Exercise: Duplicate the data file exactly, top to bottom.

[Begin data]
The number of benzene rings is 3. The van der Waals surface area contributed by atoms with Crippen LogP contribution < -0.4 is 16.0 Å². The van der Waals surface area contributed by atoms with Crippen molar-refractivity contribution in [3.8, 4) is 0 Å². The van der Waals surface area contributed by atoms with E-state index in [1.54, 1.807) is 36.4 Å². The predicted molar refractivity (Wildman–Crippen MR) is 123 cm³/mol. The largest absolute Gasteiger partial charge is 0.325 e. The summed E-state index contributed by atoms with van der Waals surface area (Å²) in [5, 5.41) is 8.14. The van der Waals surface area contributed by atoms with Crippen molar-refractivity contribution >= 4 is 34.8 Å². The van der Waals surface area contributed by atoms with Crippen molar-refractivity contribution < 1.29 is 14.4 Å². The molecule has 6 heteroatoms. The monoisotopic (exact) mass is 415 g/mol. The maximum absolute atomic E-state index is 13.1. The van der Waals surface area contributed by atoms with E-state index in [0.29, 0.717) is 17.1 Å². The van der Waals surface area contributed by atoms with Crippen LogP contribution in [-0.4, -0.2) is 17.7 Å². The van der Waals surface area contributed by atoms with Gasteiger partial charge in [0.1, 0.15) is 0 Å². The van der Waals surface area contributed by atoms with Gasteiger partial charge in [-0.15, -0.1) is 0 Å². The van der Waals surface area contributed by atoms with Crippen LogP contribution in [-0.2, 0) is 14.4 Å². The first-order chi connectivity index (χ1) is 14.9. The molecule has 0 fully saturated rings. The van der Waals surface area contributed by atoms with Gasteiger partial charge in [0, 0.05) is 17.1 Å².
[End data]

The number of benzene rings is 3. The van der Waals surface area contributed by atoms with Crippen LogP contribution < -0.4 is 16.0 Å². The van der Waals surface area contributed by atoms with Crippen molar-refractivity contribution in [3.8, 4) is 0 Å². The van der Waals surface area contributed by atoms with E-state index in [1.54, 1.807) is 36.4 Å². The predicted molar refractivity (Wildman–Crippen MR) is 123 cm³/mol. The largest absolute Gasteiger partial charge is 0.325 e. The summed E-state index contributed by atoms with van der Waals surface area (Å²) in [5, 5.41) is 8.14. The van der Waals surface area contributed by atoms with Crippen molar-refractivity contribution >= 4 is 34.8 Å². The van der Waals surface area contributed by atoms with Crippen molar-refractivity contribution < 1.29 is 14.4 Å². The molecule has 6 heteroatoms. The monoisotopic (exact) mass is 415 g/mol. The maximum absolute atomic E-state index is 13.1. The van der Waals surface area contributed by atoms with E-state index in [0.29, 0.717) is 17.1 Å². The van der Waals surface area contributed by atoms with Crippen LogP contribution in [-0.4, -0.2) is 17.7 Å². The van der Waals surface area contributed by atoms with Gasteiger partial charge in [0.1, 0.15) is 0 Å². The van der Waals surface area contributed by atoms with Gasteiger partial charge in [-0.15, -0.1) is 0 Å². The van der Waals surface area contributed by atoms with Crippen LogP contribution in [-0.2, 0) is 14.4 Å². The first-order chi connectivity index (χ1) is 14.9. The molecule has 0 fully saturated rings. The van der Waals surface area contributed by atoms with Gasteiger partial charge in [0, 0.05) is 17.1 Å².